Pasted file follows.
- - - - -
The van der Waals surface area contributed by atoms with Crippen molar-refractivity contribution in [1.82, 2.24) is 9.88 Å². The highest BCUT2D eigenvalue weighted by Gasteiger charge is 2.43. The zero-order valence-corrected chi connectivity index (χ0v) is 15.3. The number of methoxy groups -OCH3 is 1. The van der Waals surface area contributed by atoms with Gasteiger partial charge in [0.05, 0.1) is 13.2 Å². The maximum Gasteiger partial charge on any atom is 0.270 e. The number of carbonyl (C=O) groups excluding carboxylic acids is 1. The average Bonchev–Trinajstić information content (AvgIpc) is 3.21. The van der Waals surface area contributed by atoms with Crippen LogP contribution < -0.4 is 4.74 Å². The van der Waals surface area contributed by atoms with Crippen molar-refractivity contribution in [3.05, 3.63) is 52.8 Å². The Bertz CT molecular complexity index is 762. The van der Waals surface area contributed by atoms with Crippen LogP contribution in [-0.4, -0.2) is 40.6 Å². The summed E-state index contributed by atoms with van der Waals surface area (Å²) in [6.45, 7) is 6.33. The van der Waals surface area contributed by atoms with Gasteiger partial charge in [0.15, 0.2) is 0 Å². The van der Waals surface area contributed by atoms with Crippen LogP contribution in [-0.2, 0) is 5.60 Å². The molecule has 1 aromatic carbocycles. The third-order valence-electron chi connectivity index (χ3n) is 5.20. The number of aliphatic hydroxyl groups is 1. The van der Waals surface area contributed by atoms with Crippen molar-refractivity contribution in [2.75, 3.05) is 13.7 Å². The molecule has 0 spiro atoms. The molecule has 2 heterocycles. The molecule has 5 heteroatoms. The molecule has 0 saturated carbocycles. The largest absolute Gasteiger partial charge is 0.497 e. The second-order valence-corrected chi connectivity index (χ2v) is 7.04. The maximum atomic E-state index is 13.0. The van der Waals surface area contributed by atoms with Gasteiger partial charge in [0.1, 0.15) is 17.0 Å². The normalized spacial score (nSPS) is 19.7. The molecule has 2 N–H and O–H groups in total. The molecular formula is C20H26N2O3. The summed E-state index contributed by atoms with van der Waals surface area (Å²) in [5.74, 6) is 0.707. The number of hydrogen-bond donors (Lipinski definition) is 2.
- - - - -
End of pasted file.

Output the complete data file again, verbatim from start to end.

The van der Waals surface area contributed by atoms with Crippen molar-refractivity contribution in [1.82, 2.24) is 9.88 Å². The highest BCUT2D eigenvalue weighted by Gasteiger charge is 2.43. The zero-order valence-corrected chi connectivity index (χ0v) is 15.3. The number of methoxy groups -OCH3 is 1. The van der Waals surface area contributed by atoms with Gasteiger partial charge in [0.05, 0.1) is 13.2 Å². The maximum Gasteiger partial charge on any atom is 0.270 e. The number of carbonyl (C=O) groups excluding carboxylic acids is 1. The average Bonchev–Trinajstić information content (AvgIpc) is 3.21. The van der Waals surface area contributed by atoms with Crippen LogP contribution < -0.4 is 4.74 Å². The van der Waals surface area contributed by atoms with Crippen molar-refractivity contribution in [3.05, 3.63) is 52.8 Å². The Bertz CT molecular complexity index is 762. The van der Waals surface area contributed by atoms with Crippen LogP contribution in [-0.4, -0.2) is 40.6 Å². The summed E-state index contributed by atoms with van der Waals surface area (Å²) in [6.45, 7) is 6.33. The van der Waals surface area contributed by atoms with Gasteiger partial charge in [0.15, 0.2) is 0 Å². The van der Waals surface area contributed by atoms with Crippen LogP contribution in [-0.2, 0) is 5.60 Å². The molecule has 1 aromatic carbocycles. The third-order valence-electron chi connectivity index (χ3n) is 5.20. The number of aliphatic hydroxyl groups is 1. The van der Waals surface area contributed by atoms with Crippen molar-refractivity contribution in [2.75, 3.05) is 13.7 Å². The molecule has 0 spiro atoms. The molecule has 2 heterocycles. The molecule has 5 heteroatoms. The molecule has 0 saturated carbocycles. The largest absolute Gasteiger partial charge is 0.497 e. The second-order valence-corrected chi connectivity index (χ2v) is 7.04. The maximum atomic E-state index is 13.0. The van der Waals surface area contributed by atoms with Gasteiger partial charge in [0.1, 0.15) is 17.0 Å². The normalized spacial score (nSPS) is 19.7. The molecule has 2 N–H and O–H groups in total. The molecular formula is C20H26N2O3. The summed E-state index contributed by atoms with van der Waals surface area (Å²) in [5.74, 6) is 0.707. The number of hydrogen-bond donors (Lipinski definition) is 2.